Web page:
Although there are many things about the Chinese financial system not to like, its regulatory approach to fintech and BigTech shows that U.S. financial regulation is even more antediluvian than you think.  Earlier this week, the Chinese government announced that like-kind lending and payment services will come under like-kind capital regulation.  At about the same time, Square opened its new bank and, while the insured depository comes under regulatory-capital standards, the parent’s ability to back it along with its own capacity to handle its far-flung payment operations is to be wondered at.  Any firm which derives at least half its income from bitcoin trading may reasonably be said to have volatile earnings with significant vulnerability that warrant buffers at the parent level, not just at the bank in its high-flying bosom.  In a recent issues brief, FedFin said what we think the U.S. is likely to do this year about tech-finance regulation.  Here, I turn to what it should do.

When I spoke earlier this week at the Cato Institute about my new book, George Selgin asked me a great question on precisely this point.  He noted that the Bank of England has opened U.K. banking to start-up fintechs to force both innovation and competition, asking why the U.S. should not quickly do the same.  The answer, I think, is that the Bank of England shares the powers granted to the People’s Bank of China: authority to regulate nonbank financial companies, fintechs included.  Indeed, after a couple of years of laissez-faire fintech rules, the U.K. Financial Conduct Authority has thought better of it, instituting a series of new safety-and-soundness, consumer-protection, and capital rules across the fintech spectrum.

The Fed has no such power nor does any other federal financial regulator.  As a result, U.S. financial-innovation policy is a Wild West of opportunistic regulatory actions such as many recent ones by the OCC and equally ambitious state efforts.  Many of these are aimed at capturing the laurels of the nation’s most innovative regulator.  In the states, these accolades also come from the often illusory tax revenue and employment said to come with new state charters.  Few of these get-there-first wagon trains have their eye on the issues most critical to sustainable innovation: stability over the business cycle and consumer safeguards suitable for the broad base of American households and businesses.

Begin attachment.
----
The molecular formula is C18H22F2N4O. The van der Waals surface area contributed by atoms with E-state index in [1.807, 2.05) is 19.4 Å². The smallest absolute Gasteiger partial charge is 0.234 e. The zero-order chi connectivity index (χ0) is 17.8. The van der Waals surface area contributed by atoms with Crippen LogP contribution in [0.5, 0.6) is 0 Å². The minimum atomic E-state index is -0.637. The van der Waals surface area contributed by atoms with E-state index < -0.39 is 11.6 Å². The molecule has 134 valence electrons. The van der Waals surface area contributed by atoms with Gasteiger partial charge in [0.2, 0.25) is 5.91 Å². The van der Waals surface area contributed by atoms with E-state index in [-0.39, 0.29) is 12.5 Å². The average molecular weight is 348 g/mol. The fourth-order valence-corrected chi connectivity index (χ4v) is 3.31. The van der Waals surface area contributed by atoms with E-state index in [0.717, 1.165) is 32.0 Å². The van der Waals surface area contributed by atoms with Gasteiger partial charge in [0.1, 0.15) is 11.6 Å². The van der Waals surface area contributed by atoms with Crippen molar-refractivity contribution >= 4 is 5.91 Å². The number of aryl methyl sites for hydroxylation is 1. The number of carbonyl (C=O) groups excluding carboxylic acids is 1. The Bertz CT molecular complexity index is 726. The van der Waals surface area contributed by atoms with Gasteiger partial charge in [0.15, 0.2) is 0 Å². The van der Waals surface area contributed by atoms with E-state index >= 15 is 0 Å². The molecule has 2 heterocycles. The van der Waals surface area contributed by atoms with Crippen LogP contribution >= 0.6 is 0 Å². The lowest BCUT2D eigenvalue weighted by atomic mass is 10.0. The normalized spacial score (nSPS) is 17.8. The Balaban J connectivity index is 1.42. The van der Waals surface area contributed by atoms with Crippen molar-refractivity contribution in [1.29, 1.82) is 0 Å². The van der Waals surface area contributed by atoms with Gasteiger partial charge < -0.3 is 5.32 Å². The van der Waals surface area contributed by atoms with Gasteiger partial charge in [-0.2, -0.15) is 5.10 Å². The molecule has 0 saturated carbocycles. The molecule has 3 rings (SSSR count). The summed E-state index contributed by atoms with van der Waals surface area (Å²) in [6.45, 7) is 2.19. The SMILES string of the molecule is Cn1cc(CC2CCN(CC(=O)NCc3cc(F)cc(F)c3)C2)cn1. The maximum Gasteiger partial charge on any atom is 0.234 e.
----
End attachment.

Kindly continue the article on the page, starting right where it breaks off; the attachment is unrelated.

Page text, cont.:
Although there are important battles across the entire fintech and BigTech financial frontier, the most important of these will determine the future of the U.S. payment system.  Nothing is as critical to both true financial inclusion and systemic stability as a payment system that speeds funds from payors to payees with efficiency, transparency, certainty, and finality.  Still, the U.S. has opted for the worst possible approach to payment-system innovation: deferring decisions to a central bank which is even less able to innovate than its regulated charges.

The Fed has long assumed it could take its sweet time because no private entity other than, perhaps, The Clearing House, could challenge its omnipotence.  In essence, the Fed has counted on control over payments-system plumbing as the bulwark of U.S. stability instead of demanding the powers needed to govern a more diverse, innovative, inclusive, and effective system comprised of both banks and symmetrically-regulated nonbanks.

The reason this won’t work is straightforward and evident in almost every other critical part of the U.S. economy: technology facilitates decentralization and technology is wielded with awesome power by giant tech-platform companies.  As we have noted before, these have set their sights firmly on payments because every part of their money machine depends at its base on the payment system.  The more they control the payment system, the less they pay banks, the more profitable they are, and the more power they have – that’s the tech-platform positive feedback loop and it’s clearly humming.

A recent op-ed from ABA’s Rob Nichols well lays out the risks not just to his members, but also to the financial system posed by unregulated companies with far more power than any fintech has yet been able to muster.  In China, the solution to huge tech-platform companies is simple: nationalize them still further.  In the U.K. and EU, it’s less simple, but still straightforward: bring tech-platform companies also under stringent competition regulation, a solution also advocated by the head of the Bank for International Settlements.

However, in the U.S., competition regulation is a complex sword wielded generally only when mergers or acquisitions are contemplated, not when concentrated companies expand their reach.  And, even if Congress gives these antitrust regulators more power, none of this will reach to the critical question: how to ensure payment-system transparency, speed, certainty, finality, and inclusiveness.

For this, we need panoptic rules that govern major companies if they pose systemic risks to the U.S. financial infrastructure and govern activities and practices in symmetric ways no matter the provider.  Janet Yellen favors this approach.  Let’s see if her already over-full systemic-designation plate can turn to the payment system.  There’s little more important than that.